Peru’s government approved the environmental impact study for Southern Copper Corp.’s Tia Maria mine project.
The Mines and Energy Ministry and Southern Copper said in separate statements that the key environmental permit was approved, allowing the company to advance to the construction stage.
The ministry said it decided to approve the EIA after the company addressed observations made by the government and communities in the mine area. It said it also took into account opinions from the Agriculture Ministry’s national water authority and the Health Ministry.
The approval of Tia Maria, an open pit mine that is expected to produce 120,000 tons of copper a year, is a boost for the company following struggles in winning over support from the local communities.
The project’s first environmental impact study was rejected due to concerns about how Southern Copper would use water at Tia Maria. Those concerns spilled over into violent conflicts in 2011, leaving several people dead when rural residents clashed with police in Islay, in southern Peru’s Arequipa region.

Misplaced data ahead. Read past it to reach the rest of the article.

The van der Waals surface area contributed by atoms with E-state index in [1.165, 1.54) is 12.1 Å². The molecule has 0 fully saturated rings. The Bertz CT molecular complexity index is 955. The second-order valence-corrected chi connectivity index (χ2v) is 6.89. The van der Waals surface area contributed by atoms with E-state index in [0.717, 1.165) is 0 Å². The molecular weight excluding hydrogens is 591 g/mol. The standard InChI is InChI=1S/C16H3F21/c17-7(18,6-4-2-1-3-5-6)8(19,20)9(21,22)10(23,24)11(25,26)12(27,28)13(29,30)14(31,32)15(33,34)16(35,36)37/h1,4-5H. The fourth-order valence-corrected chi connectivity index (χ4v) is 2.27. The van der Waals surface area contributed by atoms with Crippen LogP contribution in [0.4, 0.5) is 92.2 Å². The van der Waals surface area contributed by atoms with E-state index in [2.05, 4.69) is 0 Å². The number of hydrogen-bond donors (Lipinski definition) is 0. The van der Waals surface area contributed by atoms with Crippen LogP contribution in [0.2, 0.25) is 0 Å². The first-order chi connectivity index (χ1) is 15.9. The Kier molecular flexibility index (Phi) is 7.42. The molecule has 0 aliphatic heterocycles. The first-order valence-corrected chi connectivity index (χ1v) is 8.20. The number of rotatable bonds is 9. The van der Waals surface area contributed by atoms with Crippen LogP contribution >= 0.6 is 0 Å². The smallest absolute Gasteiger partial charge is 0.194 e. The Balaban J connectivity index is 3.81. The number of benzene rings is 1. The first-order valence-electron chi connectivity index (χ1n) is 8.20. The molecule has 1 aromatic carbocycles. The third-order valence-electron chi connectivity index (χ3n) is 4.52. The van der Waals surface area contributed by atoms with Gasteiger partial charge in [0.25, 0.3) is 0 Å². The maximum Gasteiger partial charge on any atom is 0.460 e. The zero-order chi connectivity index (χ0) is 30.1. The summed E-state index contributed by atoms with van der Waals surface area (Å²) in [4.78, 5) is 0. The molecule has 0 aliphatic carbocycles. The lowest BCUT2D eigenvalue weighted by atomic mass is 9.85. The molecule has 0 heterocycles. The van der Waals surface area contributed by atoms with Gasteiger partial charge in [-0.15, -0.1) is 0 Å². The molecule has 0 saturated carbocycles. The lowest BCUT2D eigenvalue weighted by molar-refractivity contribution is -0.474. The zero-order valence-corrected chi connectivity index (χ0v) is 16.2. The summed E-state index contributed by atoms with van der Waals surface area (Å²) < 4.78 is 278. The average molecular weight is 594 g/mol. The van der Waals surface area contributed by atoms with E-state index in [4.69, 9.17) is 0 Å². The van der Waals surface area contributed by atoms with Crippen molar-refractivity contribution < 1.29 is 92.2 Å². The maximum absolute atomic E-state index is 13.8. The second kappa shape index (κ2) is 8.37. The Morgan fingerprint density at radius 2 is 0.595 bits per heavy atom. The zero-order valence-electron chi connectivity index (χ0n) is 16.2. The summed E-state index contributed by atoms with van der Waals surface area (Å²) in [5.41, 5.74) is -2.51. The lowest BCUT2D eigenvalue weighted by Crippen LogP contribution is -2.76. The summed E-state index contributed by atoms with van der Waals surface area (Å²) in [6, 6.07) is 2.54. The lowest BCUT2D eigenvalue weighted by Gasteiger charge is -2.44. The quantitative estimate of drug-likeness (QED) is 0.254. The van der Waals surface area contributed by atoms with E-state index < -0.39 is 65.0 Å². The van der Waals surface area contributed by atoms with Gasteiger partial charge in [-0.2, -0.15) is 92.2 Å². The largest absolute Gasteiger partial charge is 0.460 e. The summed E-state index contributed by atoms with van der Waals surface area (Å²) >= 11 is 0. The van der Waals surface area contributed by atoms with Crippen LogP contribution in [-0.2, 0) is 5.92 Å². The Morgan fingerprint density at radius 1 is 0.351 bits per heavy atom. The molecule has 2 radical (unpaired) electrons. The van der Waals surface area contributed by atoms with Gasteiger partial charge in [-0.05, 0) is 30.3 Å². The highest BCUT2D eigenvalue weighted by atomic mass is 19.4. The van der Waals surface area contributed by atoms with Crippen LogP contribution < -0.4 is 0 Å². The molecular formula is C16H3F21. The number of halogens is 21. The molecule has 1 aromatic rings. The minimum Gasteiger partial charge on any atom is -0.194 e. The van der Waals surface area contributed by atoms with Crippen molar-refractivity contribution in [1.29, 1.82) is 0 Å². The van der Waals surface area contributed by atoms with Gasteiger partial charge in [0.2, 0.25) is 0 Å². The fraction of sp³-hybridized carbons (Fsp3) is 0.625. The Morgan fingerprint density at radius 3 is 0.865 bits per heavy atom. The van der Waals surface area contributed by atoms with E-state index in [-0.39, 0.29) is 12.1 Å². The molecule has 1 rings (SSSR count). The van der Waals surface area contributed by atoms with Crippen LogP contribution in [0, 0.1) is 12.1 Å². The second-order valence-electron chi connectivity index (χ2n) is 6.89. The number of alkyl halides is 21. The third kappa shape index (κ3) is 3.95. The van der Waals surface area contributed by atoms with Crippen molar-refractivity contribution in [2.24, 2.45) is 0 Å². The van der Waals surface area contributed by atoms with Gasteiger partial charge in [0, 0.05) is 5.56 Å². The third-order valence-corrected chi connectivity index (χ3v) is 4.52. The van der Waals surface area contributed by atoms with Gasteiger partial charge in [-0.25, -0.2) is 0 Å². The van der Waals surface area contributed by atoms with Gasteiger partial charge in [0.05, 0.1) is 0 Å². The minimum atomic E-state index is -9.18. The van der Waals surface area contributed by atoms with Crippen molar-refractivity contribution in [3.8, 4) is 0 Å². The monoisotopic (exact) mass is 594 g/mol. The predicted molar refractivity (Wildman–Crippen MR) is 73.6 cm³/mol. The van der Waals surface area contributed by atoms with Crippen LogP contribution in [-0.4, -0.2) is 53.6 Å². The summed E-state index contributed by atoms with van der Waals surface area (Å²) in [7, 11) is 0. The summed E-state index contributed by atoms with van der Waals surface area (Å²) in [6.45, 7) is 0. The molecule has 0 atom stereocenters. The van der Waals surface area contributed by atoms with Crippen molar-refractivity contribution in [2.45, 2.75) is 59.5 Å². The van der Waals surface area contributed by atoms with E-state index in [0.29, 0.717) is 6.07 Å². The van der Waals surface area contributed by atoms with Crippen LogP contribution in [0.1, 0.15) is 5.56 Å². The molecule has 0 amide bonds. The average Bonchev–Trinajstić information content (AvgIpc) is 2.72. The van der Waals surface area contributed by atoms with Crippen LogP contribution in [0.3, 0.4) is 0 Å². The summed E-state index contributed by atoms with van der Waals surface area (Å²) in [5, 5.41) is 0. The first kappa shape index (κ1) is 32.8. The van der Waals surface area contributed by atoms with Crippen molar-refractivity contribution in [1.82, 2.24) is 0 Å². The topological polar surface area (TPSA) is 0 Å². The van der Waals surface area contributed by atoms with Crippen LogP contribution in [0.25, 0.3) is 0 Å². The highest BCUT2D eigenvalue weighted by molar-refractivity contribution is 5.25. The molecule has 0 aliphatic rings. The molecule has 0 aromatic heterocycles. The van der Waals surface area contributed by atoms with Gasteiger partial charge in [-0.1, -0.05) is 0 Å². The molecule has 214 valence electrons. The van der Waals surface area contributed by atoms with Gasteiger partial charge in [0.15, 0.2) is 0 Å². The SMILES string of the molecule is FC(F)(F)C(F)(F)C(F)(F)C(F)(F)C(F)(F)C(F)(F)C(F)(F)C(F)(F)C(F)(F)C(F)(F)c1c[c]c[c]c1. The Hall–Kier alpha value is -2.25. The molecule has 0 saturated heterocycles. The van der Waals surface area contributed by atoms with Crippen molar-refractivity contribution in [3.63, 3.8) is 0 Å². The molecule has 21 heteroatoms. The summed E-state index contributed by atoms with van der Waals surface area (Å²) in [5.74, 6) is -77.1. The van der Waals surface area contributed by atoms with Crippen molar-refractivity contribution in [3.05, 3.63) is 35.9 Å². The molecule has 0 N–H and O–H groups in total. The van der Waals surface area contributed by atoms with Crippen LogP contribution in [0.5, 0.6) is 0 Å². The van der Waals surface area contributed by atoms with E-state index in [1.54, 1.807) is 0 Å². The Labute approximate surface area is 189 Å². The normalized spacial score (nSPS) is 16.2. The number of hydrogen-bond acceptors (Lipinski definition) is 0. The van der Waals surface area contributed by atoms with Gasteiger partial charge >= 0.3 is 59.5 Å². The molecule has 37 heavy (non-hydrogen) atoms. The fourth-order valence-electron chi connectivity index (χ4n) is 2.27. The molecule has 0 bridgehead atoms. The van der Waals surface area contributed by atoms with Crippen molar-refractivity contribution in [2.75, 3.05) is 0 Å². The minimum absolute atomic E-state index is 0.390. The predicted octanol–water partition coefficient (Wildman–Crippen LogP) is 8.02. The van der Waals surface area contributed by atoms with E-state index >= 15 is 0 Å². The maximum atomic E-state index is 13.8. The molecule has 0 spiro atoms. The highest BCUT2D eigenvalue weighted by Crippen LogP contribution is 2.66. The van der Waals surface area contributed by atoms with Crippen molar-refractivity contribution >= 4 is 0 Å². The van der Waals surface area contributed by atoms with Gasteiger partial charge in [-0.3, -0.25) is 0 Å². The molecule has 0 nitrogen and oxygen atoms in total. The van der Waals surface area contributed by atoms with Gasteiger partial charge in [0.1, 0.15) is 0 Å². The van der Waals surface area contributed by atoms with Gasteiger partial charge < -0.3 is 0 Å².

The government wants the project to move forward in order to boost mineral production, and so offset the impact that lower mineral prices have had on the economy.
Southern Copper had said a week ago that it was expecting the approval of its environmental impact study by last Friday or Monday.
Southern Copper produced about 640,000 tons of copper last year, and is planning to ramp up production to close to 1.2 million tons by 2017.
The company, owned by Grupo Mexico and formed in 2004 by a merger between the US-based Southern Peru Copper Corporation and Minera Mexico, holds the largest copper reserves in the world. In Peru, it operates the Toquepala mine in Tacna and the Cuajone mine in Moquegua, as well as the refinery in Ilo on the Moquegua coast. It also has been looking at developing the Quellaveco copper mine in Moquegua.